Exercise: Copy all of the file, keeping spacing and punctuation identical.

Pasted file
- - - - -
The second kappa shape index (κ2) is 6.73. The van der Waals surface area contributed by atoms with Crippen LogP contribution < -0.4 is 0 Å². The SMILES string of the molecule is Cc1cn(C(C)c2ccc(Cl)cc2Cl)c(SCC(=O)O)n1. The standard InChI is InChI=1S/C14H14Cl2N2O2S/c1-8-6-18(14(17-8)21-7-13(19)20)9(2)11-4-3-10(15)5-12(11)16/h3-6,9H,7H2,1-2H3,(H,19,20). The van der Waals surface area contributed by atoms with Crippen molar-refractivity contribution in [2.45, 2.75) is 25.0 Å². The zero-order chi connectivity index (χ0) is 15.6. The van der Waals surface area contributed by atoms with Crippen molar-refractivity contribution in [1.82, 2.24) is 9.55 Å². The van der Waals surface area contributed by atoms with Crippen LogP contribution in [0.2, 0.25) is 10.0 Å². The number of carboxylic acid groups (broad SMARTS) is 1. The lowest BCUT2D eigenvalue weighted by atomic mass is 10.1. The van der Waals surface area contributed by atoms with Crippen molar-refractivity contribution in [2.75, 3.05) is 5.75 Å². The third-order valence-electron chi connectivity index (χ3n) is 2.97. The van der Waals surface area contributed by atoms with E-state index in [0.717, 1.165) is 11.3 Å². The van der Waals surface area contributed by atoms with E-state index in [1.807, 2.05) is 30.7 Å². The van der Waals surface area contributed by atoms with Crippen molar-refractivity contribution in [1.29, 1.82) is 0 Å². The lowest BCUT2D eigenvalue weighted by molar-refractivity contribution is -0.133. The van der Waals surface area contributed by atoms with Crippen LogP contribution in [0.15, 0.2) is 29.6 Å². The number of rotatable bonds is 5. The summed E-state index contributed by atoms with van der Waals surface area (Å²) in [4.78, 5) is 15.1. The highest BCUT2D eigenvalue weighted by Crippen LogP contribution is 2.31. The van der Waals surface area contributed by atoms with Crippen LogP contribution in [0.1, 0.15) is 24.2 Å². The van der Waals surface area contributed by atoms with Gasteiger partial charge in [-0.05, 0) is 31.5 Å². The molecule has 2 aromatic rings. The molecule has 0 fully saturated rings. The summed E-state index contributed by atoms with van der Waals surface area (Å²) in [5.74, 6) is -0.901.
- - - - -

The second kappa shape index (κ2) is 6.73. The van der Waals surface area contributed by atoms with Crippen LogP contribution < -0.4 is 0 Å². The SMILES string of the molecule is Cc1cn(C(C)c2ccc(Cl)cc2Cl)c(SCC(=O)O)n1. The standard InChI is InChI=1S/C14H14Cl2N2O2S/c1-8-6-18(14(17-8)21-7-13(19)20)9(2)11-4-3-10(15)5-12(11)16/h3-6,9H,7H2,1-2H3,(H,19,20). The van der Waals surface area contributed by atoms with Crippen molar-refractivity contribution in [2.45, 2.75) is 25.0 Å². The zero-order chi connectivity index (χ0) is 15.6. The van der Waals surface area contributed by atoms with Crippen molar-refractivity contribution in [1.82, 2.24) is 9.55 Å². The van der Waals surface area contributed by atoms with Crippen LogP contribution in [0.2, 0.25) is 10.0 Å². The number of carboxylic acid groups (broad SMARTS) is 1. The lowest BCUT2D eigenvalue weighted by atomic mass is 10.1. The van der Waals surface area contributed by atoms with Crippen molar-refractivity contribution in [2.75, 3.05) is 5.75 Å². The third-order valence-electron chi connectivity index (χ3n) is 2.97. The van der Waals surface area contributed by atoms with E-state index in [0.717, 1.165) is 11.3 Å². The van der Waals surface area contributed by atoms with E-state index in [1.807, 2.05) is 30.7 Å². The van der Waals surface area contributed by atoms with Crippen molar-refractivity contribution in [1.29, 1.82) is 0 Å². The lowest BCUT2D eigenvalue weighted by molar-refractivity contribution is -0.133. The van der Waals surface area contributed by atoms with Crippen LogP contribution in [0.15, 0.2) is 29.6 Å². The number of rotatable bonds is 5. The summed E-state index contributed by atoms with van der Waals surface area (Å²) in [4.78, 5) is 15.1. The highest BCUT2D eigenvalue weighted by Crippen LogP contribution is 2.31. The van der Waals surface area contributed by atoms with Crippen LogP contribution in [0.1, 0.15) is 24.2 Å². The van der Waals surface area contributed by atoms with Gasteiger partial charge in [-0.05, 0) is 31.5 Å². The molecule has 2 aromatic rings. The molecule has 0 fully saturated rings. The summed E-state index contributed by atoms with van der Waals surface area (Å²) in [5.74, 6) is -0.901.